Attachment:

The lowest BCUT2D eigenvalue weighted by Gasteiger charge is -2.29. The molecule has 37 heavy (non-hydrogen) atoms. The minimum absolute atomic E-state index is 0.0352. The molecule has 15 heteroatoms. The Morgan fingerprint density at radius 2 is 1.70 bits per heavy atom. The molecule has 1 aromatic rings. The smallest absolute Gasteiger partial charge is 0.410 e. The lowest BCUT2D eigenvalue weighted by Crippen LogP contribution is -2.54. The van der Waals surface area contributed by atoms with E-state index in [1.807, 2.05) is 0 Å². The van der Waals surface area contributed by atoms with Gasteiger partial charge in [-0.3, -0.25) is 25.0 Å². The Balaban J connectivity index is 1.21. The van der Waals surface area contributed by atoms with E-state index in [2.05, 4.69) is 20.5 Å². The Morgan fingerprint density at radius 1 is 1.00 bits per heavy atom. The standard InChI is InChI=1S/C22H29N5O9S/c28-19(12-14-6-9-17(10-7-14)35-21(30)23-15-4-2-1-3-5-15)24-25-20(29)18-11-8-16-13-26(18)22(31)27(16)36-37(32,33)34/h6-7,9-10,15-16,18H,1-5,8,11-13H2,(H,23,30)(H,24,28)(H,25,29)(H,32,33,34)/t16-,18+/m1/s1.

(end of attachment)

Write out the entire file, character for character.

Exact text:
The lowest BCUT2D eigenvalue weighted by Gasteiger charge is -2.29. The molecule has 37 heavy (non-hydrogen) atoms. The minimum absolute atomic E-state index is 0.0352. The molecule has 15 heteroatoms. The Morgan fingerprint density at radius 2 is 1.70 bits per heavy atom. The molecule has 1 aromatic rings. The smallest absolute Gasteiger partial charge is 0.410 e. The lowest BCUT2D eigenvalue weighted by Crippen LogP contribution is -2.54. The van der Waals surface area contributed by atoms with E-state index in [1.807, 2.05) is 0 Å². The van der Waals surface area contributed by atoms with Gasteiger partial charge in [-0.3, -0.25) is 25.0 Å². The Balaban J connectivity index is 1.21. The van der Waals surface area contributed by atoms with E-state index in [2.05, 4.69) is 20.5 Å². The Morgan fingerprint density at radius 1 is 1.00 bits per heavy atom. The standard InChI is InChI=1S/C22H29N5O9S/c28-19(12-14-6-9-17(10-7-14)35-21(30)23-15-4-2-1-3-5-15)24-25-20(29)18-11-8-16-13-26(18)22(31)27(16)36-37(32,33)34/h6-7,9-10,15-16,18H,1-5,8,11-13H2,(H,23,30)(H,24,28)(H,25,29)(H,32,33,34)/t16-,18+/m1/s1.